Don’t even get me started on FIFA’s decision to award Qatar the World Cup host. (More on that in an upcoming Junxion post.)

When companies get it right, they are humble, data-driven, and clear about their ambitions. Abel & Cole, an organic food delivery company, recently scrapped compostable plastic bags from their business and were clear about their mistakes and the remedy.

When companies get it right, they are humble, data-driven, and clear about their ambitions.

Just like Ace & Tate eyewear, who communicated their brand new B Corp certification with the headline: Look, we f*cked up, before sharing a list of the bad moves they made and the policies and processes they’ve put in place to improve their impact.

Five Key Governance Practices Aligned to the B Corp Certification

  1. Appoint an Advisory Board or put an Independent member on to the Board of Directors. These should be demographically diverse, independent advisors, that could be professionals with specific expertise, a staff member to represent employees, or a loyal customer with deep experience of your product or service. These stakeholders bring different perspectives and expertise that can illuminate risk or impact opportunities that you might not have recognized or assessed.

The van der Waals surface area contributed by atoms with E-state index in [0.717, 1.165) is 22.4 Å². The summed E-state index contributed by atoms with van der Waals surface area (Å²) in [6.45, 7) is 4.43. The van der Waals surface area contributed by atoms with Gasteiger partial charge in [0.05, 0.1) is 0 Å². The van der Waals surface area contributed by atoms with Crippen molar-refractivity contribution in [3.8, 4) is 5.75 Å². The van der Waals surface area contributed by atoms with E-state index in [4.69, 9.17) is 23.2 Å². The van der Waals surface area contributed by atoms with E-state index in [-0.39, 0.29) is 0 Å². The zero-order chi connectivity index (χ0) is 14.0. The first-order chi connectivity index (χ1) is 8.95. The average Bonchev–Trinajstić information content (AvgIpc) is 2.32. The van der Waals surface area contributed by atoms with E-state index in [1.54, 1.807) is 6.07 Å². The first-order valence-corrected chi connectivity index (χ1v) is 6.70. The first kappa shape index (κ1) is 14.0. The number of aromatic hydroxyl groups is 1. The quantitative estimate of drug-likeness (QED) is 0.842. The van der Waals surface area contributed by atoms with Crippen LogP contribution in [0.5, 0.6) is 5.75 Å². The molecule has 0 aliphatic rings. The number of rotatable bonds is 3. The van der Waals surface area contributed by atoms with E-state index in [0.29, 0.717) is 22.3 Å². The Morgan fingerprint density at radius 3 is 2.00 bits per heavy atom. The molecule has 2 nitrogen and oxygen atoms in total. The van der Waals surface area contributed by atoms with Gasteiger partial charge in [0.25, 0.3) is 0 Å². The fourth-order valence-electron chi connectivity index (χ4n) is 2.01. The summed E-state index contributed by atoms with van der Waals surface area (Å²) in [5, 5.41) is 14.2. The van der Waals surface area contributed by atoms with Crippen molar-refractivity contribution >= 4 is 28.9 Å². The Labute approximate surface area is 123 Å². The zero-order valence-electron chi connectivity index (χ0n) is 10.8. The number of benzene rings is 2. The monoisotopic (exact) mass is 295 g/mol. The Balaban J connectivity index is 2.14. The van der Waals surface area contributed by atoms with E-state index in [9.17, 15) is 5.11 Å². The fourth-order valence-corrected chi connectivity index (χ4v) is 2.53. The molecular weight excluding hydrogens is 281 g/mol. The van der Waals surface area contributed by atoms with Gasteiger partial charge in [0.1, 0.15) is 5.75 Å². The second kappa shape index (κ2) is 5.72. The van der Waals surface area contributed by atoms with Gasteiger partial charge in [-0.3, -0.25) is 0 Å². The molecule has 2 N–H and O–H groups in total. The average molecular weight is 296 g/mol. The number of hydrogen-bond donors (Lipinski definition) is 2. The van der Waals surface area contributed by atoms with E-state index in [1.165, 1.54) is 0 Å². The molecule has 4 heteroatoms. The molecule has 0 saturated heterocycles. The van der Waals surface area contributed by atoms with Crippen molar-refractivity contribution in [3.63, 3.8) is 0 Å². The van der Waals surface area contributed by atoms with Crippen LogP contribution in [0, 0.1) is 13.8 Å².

2. Include social and environmental responsibilities in job descriptions and link executive pay to social and environmental targets. Embed your strategic approach to your impact into every part of the experience of being an employee. This ensures there are no mixed messages––it’s in your job description and your remuneration is linked to delivery of these objectives. 
  3. Put policies and processes in place to create Justice, Equity, Diversity and Inclusion. For example, ensure your job adverts can be seen by people outside your own network, and redact identifying information from applicants’ CVs. Build relationships with diversity-related organisations and across stakeholder groups so you can identify a broad representative of networks to publish job adverts. 
  4. Align your governance to your purpose and mission. You don’t have to become a B Corp to align your interests with wider society and the environment. Public companies in the UK and their directors can weigh and advance the interests of all stakeholders by signing up to the Better Business Act (BBA).
  5. Tell your story. When you become a B Corp, it’s a requirement that you publish an impact report every year. But it’s also a pivotal part of any company’s public and internal accountability and transparency. Be consistent with your narrative and data, be humble and acknowledge your failures. 

Policies and processes can easily become greenwashing if organisations are not willing to actively listen, hear and collaborate. When you’re confident you’ve done these things then there is no reason not to shout your stories from the rooftops. 

Are you ready for better business?
We can help you define your purpose, plan your impact, tell your story and embrace accountability.